“The thing is to find a truth which is a truth for me, to find the idea for which I am willing to live and die.” Kierkegaard
Meditation: “Saying the mantra is like entering the void – each syllable a hachure stroke towards perfect darkness.”
In the credits at the end of the film ‘Amores Perros‘ – dangerous loves – if you are patient towards the end you will catch a quote which, if my Spanish serves me well, says “we are also defined by what we have lost.”
In a world addicted to the pursuit of happiness and specifically the misconceived idea that acquiring more – more knowledge, more experience, more love, more stuff – will make you happy it may seem counterintuitive to entertain the idea that less is more.
Yet the way of the mystic in all traditions has always included the ‘Via Negativa’ – the negative path, the way of negation, of taking away, the dark night of the soul of the desert fathers, the ‘neti neti’ ‘not this not this’ of the Hindu mystics. The path leading to the irreducible core or ground of being – die grunde.
The founding father of what we now call Existentialism, Danish philosopher Sören Kierkegaard, understood that knowing yourself embraced this not-knowing and in this knowledge was authentic freedom. “Then you will know the truth, and the truth will set you free” says Jesus in John 8v32.
As Kierkegaard puts it in his journal AA “One must first learn to know oneself before knowing anything else. Only when the person has inwardly understood himself and then sees the way forward on his path does his life acquire repose and meaning.”
Kierkegaard knew about loss. His early life in Copenhagen in the second decade of the nineteenth century, the Danish ‘Golden Age’, was a litany of loss. He lost six siblings and both his mother and father by the age of twenty five and only his elder brother, Peter Christian, survived. Kierkegaard all his life was convinced he himself was going to die at the age of thirty three. In his diary in the Royal Library in Copenhagen I read the page where he expressed his surprise at reaching his thirty fourth birthday.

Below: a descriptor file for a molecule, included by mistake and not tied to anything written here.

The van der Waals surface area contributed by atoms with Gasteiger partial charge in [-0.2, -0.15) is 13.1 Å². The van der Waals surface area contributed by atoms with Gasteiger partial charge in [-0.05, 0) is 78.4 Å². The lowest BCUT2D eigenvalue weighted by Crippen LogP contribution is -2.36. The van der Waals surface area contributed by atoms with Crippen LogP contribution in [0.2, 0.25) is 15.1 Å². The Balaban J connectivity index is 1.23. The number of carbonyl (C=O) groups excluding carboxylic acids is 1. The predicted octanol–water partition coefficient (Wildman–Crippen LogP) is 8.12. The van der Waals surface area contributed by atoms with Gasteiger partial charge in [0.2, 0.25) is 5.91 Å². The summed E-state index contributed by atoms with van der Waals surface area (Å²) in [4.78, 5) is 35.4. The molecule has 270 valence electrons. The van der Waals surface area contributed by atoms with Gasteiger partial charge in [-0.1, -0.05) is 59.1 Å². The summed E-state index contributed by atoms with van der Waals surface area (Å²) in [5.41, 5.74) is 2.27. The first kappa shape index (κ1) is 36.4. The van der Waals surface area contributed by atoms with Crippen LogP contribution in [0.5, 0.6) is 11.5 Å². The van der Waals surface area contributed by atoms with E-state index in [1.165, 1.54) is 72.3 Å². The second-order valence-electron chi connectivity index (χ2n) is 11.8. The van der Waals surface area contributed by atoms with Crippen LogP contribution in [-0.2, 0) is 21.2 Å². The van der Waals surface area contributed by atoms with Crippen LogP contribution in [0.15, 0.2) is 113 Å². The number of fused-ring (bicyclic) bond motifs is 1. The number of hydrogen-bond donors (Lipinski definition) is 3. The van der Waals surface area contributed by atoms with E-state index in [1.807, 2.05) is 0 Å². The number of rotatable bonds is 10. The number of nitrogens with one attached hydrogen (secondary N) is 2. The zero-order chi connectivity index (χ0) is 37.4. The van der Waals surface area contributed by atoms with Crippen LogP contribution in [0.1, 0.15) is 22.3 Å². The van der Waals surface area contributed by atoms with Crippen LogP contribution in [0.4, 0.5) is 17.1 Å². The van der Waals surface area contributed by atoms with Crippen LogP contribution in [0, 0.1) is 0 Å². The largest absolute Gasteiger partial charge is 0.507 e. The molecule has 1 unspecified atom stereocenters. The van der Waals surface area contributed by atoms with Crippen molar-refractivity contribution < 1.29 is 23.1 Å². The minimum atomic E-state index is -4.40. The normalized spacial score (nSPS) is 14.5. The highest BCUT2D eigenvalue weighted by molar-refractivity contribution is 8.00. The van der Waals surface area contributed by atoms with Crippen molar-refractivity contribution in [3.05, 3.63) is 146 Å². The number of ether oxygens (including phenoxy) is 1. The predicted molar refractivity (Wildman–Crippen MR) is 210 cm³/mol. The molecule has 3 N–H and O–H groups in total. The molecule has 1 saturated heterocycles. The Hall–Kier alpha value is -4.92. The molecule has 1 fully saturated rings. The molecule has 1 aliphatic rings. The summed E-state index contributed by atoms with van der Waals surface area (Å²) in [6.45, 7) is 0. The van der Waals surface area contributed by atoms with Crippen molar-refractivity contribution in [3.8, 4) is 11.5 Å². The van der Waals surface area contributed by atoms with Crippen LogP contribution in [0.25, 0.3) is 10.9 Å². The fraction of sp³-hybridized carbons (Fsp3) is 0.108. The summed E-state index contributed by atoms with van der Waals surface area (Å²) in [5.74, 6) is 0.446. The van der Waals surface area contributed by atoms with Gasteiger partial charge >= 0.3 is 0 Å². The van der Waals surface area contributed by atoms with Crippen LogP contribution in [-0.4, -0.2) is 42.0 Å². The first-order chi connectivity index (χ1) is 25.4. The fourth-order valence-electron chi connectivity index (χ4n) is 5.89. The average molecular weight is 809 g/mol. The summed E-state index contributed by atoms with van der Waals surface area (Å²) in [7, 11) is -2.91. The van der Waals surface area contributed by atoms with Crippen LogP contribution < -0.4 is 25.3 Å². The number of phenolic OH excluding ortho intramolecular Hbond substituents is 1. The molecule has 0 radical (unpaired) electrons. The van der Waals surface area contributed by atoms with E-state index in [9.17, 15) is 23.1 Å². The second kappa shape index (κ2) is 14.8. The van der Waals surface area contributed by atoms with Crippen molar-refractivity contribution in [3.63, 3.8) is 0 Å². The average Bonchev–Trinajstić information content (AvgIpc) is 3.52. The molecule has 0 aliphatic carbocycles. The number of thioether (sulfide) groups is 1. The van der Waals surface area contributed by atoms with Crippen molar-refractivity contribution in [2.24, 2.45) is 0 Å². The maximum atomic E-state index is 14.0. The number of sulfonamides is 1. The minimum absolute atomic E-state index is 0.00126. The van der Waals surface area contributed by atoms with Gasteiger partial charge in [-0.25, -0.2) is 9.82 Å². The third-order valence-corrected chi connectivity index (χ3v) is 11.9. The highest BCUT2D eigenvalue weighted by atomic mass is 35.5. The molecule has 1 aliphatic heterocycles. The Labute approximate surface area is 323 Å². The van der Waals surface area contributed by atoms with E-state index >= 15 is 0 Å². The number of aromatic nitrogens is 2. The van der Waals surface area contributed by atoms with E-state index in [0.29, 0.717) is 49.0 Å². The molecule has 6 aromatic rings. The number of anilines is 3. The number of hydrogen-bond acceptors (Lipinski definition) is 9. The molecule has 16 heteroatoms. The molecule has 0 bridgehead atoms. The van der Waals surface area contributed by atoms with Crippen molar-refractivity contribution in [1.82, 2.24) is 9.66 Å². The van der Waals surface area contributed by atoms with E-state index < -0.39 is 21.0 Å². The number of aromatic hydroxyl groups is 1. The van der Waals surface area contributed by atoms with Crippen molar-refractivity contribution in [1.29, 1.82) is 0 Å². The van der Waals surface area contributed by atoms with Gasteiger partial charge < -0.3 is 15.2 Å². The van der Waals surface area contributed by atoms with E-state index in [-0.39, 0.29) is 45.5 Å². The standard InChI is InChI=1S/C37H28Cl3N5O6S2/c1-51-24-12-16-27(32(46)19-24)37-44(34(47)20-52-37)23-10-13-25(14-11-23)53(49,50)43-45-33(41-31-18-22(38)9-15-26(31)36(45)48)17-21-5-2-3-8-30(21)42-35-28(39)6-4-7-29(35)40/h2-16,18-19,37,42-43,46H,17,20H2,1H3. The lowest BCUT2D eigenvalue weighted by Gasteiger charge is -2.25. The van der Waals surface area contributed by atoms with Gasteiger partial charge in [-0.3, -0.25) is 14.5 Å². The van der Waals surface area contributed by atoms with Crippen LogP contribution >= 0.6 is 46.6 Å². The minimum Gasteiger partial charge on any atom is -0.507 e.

His father’s first wife died after two years of marriage and within nine months his father, a pious stern Lutheran, had an affair with the maid who was four months pregnant when they married. His father once raged against God and cursed God and was convinced that as a result of his misdeeds he and the family were cursed and so the young Kierkegaard grew up under the sombre shadow of being cursed by God and being convinced he was going to die at thirty three.
Not the most promising start for a man who was to set a cat amongst the pigeons of complacent bourgeois thought and belief in Danish society, church and academia and go on to establish the foundations of modern philosophy. But in his case it was the catalyst he needed to forge his purpose in life. “The thing is to find a truth which is a truth for me, to find the idea for which I am willing to live and die.”
In his comparatively short life – he died at the age of 42 – he published over 40 books on philosophy and religion redefining what it is to be Christian … or indeed a free human being “alone in this terrible exertion.”
The starting point on the path to truth is to surrender all you know in the fire of not-knowing.
And I watch you run down on your bended knees By the burnt out well, can you tell me please? Between Heaven and Hell, wont you take me down? To the burning ground, to the burning ground.